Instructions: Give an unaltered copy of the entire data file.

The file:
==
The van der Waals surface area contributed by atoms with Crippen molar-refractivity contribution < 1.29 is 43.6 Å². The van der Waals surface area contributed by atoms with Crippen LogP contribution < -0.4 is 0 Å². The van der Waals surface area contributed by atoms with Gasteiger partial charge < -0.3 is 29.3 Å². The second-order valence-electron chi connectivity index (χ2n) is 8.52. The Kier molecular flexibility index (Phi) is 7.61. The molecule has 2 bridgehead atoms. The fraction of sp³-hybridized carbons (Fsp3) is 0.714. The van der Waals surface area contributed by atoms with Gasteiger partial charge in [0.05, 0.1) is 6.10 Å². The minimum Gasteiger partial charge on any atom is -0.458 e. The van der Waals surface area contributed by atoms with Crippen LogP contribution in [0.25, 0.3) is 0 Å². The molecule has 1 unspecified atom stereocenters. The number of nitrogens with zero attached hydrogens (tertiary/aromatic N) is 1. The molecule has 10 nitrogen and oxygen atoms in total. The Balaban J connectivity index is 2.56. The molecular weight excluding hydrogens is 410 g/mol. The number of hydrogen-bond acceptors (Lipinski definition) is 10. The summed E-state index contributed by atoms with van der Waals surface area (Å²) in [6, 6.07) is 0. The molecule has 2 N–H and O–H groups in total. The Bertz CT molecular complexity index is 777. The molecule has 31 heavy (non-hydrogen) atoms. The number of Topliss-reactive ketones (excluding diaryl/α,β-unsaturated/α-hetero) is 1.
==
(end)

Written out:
The van der Waals surface area contributed by atoms with Crippen molar-refractivity contribution < 1.29 is 43.6 Å². The van der Waals surface area contributed by atoms with Crippen LogP contribution < -0.4 is 0 Å². The van der Waals surface area contributed by atoms with Gasteiger partial charge < -0.3 is 29.3 Å². The second-order valence-electron chi connectivity index (χ2n) is 8.52. The Kier molecular flexibility index (Phi) is 7.61. The molecule has 2 bridgehead atoms. The fraction of sp³-hybridized carbons (Fsp3) is 0.714. The van der Waals surface area contributed by atoms with Gasteiger partial charge in [0.05, 0.1) is 6.10 Å². The minimum Gasteiger partial charge on any atom is -0.458 e. The van der Waals surface area contributed by atoms with Crippen LogP contribution in [0.25, 0.3) is 0 Å². The molecule has 1 unspecified atom stereocenters. The number of nitrogens with zero attached hydrogens (tertiary/aromatic N) is 1. The molecule has 10 nitrogen and oxygen atoms in total. The Balaban J connectivity index is 2.56. The molecular weight excluding hydrogens is 410 g/mol. The number of hydrogen-bond acceptors (Lipinski definition) is 10. The summed E-state index contributed by atoms with van der Waals surface area (Å²) in [6, 6.07) is 0. The molecule has 2 N–H and O–H groups in total. The Bertz CT molecular complexity index is 777. The molecule has 31 heavy (non-hydrogen) atoms. The number of Topliss-reactive ketones (excluding diaryl/α,β-unsaturated/α-hetero) is 1.